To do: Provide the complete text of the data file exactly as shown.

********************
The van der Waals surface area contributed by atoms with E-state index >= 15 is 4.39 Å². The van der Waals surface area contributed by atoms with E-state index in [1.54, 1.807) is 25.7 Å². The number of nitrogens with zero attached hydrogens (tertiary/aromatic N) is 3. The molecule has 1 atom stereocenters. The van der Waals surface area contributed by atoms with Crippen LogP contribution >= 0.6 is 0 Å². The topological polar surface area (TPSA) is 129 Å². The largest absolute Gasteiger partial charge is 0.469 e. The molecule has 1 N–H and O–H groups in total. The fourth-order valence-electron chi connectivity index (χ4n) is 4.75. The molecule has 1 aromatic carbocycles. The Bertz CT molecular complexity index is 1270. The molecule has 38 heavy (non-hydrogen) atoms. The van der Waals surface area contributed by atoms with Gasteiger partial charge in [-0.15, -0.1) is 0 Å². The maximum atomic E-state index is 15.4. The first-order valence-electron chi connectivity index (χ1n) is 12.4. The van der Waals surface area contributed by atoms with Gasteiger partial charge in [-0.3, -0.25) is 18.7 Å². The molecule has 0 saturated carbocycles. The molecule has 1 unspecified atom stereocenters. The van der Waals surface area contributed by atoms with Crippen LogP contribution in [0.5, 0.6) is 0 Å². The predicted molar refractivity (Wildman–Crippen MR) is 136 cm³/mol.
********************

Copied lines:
The van der Waals surface area contributed by atoms with E-state index >= 15 is 4.39 Å². The van der Waals surface area contributed by atoms with E-state index in [1.54, 1.807) is 25.7 Å². The number of nitrogens with zero attached hydrogens (tertiary/aromatic N) is 3. The molecule has 1 atom stereocenters. The van der Waals surface area contributed by atoms with Crippen LogP contribution >= 0.6 is 0 Å². The topological polar surface area (TPSA) is 129 Å². The largest absolute Gasteiger partial charge is 0.469 e. The molecule has 1 N–H and O–H groups in total. The fourth-order valence-electron chi connectivity index (χ4n) is 4.75. The molecule has 1 aromatic carbocycles. The Bertz CT molecular complexity index is 1270. The molecule has 38 heavy (non-hydrogen) atoms. The van der Waals surface area contributed by atoms with Gasteiger partial charge in [-0.15, -0.1) is 0 Å². The maximum atomic E-state index is 15.4. The first-order valence-electron chi connectivity index (χ1n) is 12.4. The van der Waals surface area contributed by atoms with Gasteiger partial charge in [-0.3, -0.25) is 18.7 Å². The molecule has 0 saturated carbocycles. The molecule has 1 unspecified atom stereocenters. The van der Waals surface area contributed by atoms with Crippen LogP contribution in [0.5, 0.6) is 0 Å². The predicted molar refractivity (Wildman–Crippen MR) is 136 cm³/mol.